The Second Sunday after Christmas – 2nd January 2022
Lectionary readings: Sir. 24:1-2.8-12; Ps.147:12-15. 19-20; Eph. 1:3-6. 15-18; Jn.1:1-18
Theme:  The Word of the Lord became flesh and dwelt among us, and we saw his glory.


In the past, I have come to appreciate the meaning of Biblical Revelations as the unveiling of something unseen and unknown for the sole purpose of understanding. This is my gut feeling looking and reading John 1:1-18: “An uncovering, a bringing to light of that which had been previously wholly hidden or only obscurely seen” (Easton’s Bible). God has spoken in the past to our ancestors through the prophets, in many different ways, (Hebrews1:1-2) although never completely, but in our times he has spoken definitely to us through his Son. This is the Christian faith that we profess.

Each of the gospels begins with an account of Jesus’ origins. We know Mark, the first gospel to be written, introduces Jesus as an adult with no infancy narrative, fulfilling the arrival of God’s salvation as interpreted from the prophet Isaiah. Matthew and Luke’s narratives have the conception and birth of Jesus, foretold by the prophets and for the deliverance of humanity. Comparatively, John’s gospel is very different. “This has been recorded that you may believe that Jesus is the Son of God” (Jn. 20:31).

The opening verse of our gospel is “In the beginning was the Word, and the Word was with God, and the Word was God” (Jn 1:1). How should we understand this line of thinking? I wonder how and from what moment Jesus became Son of God and to what extent was he identified with God. Again, the uniqueness of John’s gospel compared to the synoptic gospels sets out to assert that Jesus’ existence was forever in God.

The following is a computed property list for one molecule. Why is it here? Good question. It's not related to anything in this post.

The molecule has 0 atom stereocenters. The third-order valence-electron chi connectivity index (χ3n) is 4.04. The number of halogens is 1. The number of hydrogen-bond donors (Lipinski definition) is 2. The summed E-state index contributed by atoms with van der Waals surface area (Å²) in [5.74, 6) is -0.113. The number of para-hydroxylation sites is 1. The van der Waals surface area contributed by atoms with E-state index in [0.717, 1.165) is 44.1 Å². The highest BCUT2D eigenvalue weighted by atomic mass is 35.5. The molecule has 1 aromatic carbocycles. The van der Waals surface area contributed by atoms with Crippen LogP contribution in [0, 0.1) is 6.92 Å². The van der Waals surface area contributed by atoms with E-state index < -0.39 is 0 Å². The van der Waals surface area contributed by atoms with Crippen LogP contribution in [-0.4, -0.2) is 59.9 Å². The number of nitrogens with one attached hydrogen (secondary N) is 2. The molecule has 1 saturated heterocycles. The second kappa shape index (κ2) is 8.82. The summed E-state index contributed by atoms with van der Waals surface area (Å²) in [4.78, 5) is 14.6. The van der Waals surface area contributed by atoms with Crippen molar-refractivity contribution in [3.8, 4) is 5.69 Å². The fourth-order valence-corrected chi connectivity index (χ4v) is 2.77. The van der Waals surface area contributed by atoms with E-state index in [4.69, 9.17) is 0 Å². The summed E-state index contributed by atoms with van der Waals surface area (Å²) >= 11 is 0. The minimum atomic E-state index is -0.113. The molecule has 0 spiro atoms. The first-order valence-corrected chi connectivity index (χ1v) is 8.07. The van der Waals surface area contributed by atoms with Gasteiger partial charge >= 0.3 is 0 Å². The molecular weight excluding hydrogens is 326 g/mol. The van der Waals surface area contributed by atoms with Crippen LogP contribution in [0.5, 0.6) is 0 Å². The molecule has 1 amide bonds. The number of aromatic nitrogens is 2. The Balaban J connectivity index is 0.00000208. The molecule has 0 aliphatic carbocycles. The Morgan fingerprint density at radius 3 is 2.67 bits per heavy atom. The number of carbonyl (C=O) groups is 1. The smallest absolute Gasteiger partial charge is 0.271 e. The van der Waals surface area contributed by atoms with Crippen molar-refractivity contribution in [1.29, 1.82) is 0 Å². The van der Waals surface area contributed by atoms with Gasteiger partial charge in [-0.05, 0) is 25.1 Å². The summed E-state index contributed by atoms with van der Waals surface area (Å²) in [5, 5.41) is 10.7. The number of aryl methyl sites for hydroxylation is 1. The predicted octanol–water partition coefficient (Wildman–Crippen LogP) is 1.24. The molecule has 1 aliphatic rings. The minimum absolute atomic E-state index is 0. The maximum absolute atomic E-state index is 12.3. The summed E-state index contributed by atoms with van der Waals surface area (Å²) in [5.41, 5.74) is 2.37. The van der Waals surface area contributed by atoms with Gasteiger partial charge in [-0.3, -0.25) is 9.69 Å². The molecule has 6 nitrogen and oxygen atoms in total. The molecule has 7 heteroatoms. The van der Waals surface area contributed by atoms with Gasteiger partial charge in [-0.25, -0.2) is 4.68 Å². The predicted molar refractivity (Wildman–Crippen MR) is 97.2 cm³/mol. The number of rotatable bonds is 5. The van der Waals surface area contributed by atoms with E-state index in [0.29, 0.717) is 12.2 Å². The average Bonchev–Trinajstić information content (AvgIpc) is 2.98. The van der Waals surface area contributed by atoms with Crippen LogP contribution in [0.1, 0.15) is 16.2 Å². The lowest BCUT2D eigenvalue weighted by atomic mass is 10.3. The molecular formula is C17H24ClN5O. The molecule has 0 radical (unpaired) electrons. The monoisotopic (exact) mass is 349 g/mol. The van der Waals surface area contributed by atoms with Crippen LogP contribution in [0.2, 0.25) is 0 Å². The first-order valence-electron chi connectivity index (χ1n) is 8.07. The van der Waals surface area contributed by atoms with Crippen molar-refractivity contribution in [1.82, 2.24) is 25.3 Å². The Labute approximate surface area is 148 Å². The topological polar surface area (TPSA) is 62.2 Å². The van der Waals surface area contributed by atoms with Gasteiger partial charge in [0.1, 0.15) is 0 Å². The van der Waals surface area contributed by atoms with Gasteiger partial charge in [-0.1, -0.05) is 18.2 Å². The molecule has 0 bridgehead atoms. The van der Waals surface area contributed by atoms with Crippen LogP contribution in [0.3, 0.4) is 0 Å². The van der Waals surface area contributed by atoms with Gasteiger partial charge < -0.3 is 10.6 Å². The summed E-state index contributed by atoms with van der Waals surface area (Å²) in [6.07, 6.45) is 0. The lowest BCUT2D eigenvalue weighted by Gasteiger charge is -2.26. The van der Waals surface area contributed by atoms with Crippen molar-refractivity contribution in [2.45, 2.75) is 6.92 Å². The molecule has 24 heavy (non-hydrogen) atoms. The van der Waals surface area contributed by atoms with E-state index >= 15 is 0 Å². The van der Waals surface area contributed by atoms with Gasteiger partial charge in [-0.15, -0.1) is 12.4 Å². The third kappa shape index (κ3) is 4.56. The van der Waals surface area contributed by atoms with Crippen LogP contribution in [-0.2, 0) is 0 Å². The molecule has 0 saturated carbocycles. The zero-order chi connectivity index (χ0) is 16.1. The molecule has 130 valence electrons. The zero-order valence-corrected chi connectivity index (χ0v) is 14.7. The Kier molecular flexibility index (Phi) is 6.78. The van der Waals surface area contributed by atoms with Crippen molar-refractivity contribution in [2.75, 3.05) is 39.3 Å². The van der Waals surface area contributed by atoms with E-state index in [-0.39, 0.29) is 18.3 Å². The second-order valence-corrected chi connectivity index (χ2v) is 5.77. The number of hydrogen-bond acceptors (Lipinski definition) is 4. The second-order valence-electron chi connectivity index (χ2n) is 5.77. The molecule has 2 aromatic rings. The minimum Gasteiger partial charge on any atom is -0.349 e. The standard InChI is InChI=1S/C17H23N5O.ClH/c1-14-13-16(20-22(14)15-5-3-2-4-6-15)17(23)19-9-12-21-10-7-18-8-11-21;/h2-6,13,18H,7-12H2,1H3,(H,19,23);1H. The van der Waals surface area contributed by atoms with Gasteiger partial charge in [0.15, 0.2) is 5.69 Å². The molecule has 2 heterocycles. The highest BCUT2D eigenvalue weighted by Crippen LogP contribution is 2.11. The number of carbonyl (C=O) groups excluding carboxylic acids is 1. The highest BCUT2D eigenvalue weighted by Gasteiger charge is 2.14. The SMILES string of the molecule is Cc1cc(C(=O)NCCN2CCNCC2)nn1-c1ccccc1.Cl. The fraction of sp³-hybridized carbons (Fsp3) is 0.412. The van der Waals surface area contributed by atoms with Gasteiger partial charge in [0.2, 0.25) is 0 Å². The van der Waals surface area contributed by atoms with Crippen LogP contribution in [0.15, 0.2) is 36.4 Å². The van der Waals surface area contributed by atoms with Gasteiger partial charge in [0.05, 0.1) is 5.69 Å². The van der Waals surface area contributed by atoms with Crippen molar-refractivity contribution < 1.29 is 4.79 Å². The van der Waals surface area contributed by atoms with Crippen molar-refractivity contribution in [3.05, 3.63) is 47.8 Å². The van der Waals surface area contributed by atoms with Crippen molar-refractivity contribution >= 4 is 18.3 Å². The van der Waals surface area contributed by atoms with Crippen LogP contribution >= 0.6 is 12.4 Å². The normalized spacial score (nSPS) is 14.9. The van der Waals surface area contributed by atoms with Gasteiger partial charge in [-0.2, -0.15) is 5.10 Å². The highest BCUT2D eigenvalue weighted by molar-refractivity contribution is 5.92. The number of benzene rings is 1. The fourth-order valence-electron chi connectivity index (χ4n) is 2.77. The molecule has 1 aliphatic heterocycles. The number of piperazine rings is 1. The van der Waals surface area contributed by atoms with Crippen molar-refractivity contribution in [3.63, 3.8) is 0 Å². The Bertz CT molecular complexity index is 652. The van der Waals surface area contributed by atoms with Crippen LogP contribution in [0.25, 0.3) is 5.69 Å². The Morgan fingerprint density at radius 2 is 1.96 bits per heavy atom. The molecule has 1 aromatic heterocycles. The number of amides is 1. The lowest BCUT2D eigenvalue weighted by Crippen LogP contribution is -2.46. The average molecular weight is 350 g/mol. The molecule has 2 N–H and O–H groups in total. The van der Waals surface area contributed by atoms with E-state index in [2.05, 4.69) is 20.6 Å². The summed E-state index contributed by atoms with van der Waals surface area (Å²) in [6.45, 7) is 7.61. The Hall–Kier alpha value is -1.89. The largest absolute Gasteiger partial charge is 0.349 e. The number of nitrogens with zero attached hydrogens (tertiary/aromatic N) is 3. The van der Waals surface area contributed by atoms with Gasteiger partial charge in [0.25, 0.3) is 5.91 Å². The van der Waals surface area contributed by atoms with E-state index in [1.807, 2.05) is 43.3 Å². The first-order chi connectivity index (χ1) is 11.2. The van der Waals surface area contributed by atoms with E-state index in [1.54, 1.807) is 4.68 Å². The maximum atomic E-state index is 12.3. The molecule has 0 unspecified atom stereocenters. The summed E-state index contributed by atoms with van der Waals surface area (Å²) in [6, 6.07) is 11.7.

In the beginning was the Word. When was the beginning? The real beginning is not the beginning of the universe. The real beginning is beyond time. “Before the mountains were born, before the earth or the world came to birth, you were God from eternity to eternity” (Psalm 90:2).  Eternity, with the quality or state of being eternal, is seemingly endless or immeasurable time, an eternity of delays. For Christians, this is our faith, this is what we believe and profess: the Triune God, the Father, the Son, and the Holy Spirit.

From Ephesians 1:1-3, 15-18, a benediction, a blessing is given to God the father of our Lord Jesus Christ. Paul went on to say that for those who share the Christian faith, grace and peace from God our Father and Jesus the Lord are given.  From eternity he destined us in love to be his adopted sons and daughters through Jesus Christ. In beginning was the Word and the Word was with God, and the Word was God.

For Reflection and Discussion: 1. What is my understanding and appreciation of the Word (Lord) made flesh (Jesus)? 2. How do the Synoptic Gospels, Mark, Matthew, and Luke, and the gospel of John, influence my life and faith journey?

Bibliography:  Easton’s Biblical Dictionary – Revelation. (Website); Christian Community Bible (Philippines: 2005).

This week’s Sunday Liturgy Commentary was prepared by
Aliki A Langi, Sydney, Bat Kol alum 2005, 2018


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